The biggest advancers in the region are Brazil, which surges 5.2 points, and Peru, up 4.8 points. Each got a bump when its debt was upgraded to investment grade in April. Six of the top ten gainers in the survey are Latin American or Caribbean countries. Even Bolivia rises 3.5 points, and Venezuela adds 4.3 points as its oil revenues offset unease about President Hugo Chávez’s plans to nationalize key sectors of the economy.

In developing Asia, China’s economic engine continues to drive up its credit rating, which rises 1.3 points, to 77.8. The rest of Asia’s emerging markets show relatively modest change, with only six of the two dozen developing nations moving by a point or more. The gainers include the Philippines, Indonesia and Mongolia, which rises 6.0 points. The two most notable declines are Thailand, which drops a point on concerns over political uncertainty and a slowdown in tourism, and Vietnam, which drops 1.7 points amid concerns about currency devaluation.

Oil continues to fuel gains in much of the Middle East and North Africa. That area’s 1.4 point rise is the second-highest regional gain. There are two standouts: A surge of optimism about Iraq sends its rating up 8.8 points — the biggest increase in the survey — and the United Arab Emirates sees its rating climb 6.8 points. The U.A.E. “is a country that is diversifying its activities much more than the other oil countries,” says Espírito Santo’s Utsumi. Elsewhere in the region, Saudi Arabia advances 1.7 points, Qatar by 1.6 points, Kuwait by 0.7 point and Bahrain by a modest 0.5 point. Being an oil producer isn’t enough to help Algeria, which falls 1.3 points on concerns about the stability of its political and governmental institutions.

The commodities story has also helped sub-Saharan Africa. Its overall regional rating rises 0.7 point, to 25.1. Oil boosts Nigeria and Angola, while commodities push up Côte d’Ivoire, Ghana and several others. The region’s biggest economy, South Africa, falls a point, however. Chris Thomsen, a managing director and head of country risk at Wachovia Securities in Charlotte, North Carolina, cites growing political and security concerns about the country. There are also power shortages, “which are a drag on not only current production but also future investments,” he notes.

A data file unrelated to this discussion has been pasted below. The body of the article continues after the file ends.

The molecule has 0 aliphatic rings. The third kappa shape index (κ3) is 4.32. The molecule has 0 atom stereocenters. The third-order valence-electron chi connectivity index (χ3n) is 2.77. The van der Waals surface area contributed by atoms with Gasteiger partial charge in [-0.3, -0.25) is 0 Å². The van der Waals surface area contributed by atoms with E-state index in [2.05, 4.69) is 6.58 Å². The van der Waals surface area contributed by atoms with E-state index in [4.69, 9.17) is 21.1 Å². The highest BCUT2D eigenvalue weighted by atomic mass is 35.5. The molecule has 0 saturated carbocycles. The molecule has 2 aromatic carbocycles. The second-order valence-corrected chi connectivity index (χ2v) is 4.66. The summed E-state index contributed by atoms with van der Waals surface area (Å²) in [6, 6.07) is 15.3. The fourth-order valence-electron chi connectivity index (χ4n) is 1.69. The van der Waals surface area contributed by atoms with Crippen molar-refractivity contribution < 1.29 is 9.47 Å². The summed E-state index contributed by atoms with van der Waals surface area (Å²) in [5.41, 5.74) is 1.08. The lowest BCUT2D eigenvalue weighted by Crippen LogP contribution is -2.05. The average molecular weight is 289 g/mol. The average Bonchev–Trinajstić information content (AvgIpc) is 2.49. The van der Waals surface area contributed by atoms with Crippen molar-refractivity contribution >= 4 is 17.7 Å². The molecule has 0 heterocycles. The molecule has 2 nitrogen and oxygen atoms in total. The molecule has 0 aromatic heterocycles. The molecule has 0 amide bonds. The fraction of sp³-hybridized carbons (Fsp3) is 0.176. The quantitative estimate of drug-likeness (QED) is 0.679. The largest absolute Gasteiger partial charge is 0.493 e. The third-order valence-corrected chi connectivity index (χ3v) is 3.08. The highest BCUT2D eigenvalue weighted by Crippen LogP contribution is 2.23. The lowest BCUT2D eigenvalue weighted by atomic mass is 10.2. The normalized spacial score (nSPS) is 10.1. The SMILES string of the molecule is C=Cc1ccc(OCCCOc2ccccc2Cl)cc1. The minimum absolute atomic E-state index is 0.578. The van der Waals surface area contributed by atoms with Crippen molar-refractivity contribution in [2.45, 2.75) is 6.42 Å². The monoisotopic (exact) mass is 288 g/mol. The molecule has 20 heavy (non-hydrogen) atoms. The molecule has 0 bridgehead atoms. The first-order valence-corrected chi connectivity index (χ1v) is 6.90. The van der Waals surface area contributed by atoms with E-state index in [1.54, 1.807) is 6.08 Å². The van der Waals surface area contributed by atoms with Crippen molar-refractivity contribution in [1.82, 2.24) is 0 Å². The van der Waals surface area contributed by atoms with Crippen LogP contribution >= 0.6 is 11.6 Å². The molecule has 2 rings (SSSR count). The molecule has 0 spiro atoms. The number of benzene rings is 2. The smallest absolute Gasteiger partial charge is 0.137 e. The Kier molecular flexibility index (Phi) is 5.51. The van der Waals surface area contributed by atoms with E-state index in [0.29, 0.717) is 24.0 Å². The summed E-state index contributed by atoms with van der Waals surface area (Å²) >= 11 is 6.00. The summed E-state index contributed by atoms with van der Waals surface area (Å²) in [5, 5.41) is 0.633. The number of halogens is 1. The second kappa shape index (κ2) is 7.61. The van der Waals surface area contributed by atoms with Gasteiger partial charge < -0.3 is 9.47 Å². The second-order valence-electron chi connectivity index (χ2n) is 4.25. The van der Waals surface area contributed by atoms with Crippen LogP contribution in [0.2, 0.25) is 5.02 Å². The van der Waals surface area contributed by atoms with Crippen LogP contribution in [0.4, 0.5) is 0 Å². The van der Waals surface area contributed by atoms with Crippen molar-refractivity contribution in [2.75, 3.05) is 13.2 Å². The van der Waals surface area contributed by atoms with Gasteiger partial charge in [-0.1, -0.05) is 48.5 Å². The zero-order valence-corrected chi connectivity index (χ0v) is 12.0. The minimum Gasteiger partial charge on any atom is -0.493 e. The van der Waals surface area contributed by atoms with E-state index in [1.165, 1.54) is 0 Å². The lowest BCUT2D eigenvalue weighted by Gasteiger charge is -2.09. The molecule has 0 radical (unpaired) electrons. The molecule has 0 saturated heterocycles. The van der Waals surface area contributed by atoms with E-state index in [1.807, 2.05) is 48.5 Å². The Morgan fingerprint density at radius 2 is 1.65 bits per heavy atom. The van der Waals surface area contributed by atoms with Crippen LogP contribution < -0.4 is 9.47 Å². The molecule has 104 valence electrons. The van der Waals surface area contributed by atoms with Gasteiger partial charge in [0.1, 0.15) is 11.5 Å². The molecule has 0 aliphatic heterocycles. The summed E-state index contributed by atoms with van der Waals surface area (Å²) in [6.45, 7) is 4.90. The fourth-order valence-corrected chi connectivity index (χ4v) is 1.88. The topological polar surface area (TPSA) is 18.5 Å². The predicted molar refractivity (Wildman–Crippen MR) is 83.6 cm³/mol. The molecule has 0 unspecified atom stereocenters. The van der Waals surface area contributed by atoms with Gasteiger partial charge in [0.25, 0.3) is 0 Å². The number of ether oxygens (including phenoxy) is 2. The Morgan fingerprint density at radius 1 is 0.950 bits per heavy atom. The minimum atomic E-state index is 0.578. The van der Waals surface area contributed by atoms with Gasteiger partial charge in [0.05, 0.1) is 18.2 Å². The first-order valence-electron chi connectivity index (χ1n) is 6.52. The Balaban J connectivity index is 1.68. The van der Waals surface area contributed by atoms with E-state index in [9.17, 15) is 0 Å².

The regional rating for Eastern Europe and Central Asia rises 0.5 point, with Russia up 3.1 points on the back of its oil bonanza. But Kazakhstan’s oil production is outweighed by the squeeze on its banks from the global credit crisis; the country’s rating falls 2.3 points. Experts say it is too soon to speculate on the impact that Russia’s invasion of Georgia will have on those countries’ ratings, but Georgia has been making gains recently. Its rating climbs a smart 4.8 points in the recent survey, which was conducted before the conflict erupted.

Meanwhile, the Baltics continue to fall. “These are countries with large current-account deficits, and their banking sectors are very reliant on foreign funding,” notes one Austrian banker. “Any time there is a global slowdown, people are looking for vulnerability in the emerging markets, and one of the first things to stand out is someone with a fixed exchange rate,” — a reference to the Baltic countries’ euro pegs.

Although many emerging-markets countries appear immune to weakness in the major countries, some sovereign-risk experts say the good times won’t last. If commodities prices have indeed peaked, as many market watchers speculate, the contagion factor could soon take hold. “The problems in the industrialized countries will result in fewer current-account surpluses in the emerging markets, and rising current-account deficits, meaning bigger problems in the future on the liquidity side,” says Dresdner Bank’s Thiesen. “We are now seeing the best for the emerging markets.” Wachovia’s Thomsen concurs: “Most self-respecting international observers feel that this talk of decoupling is overdone.”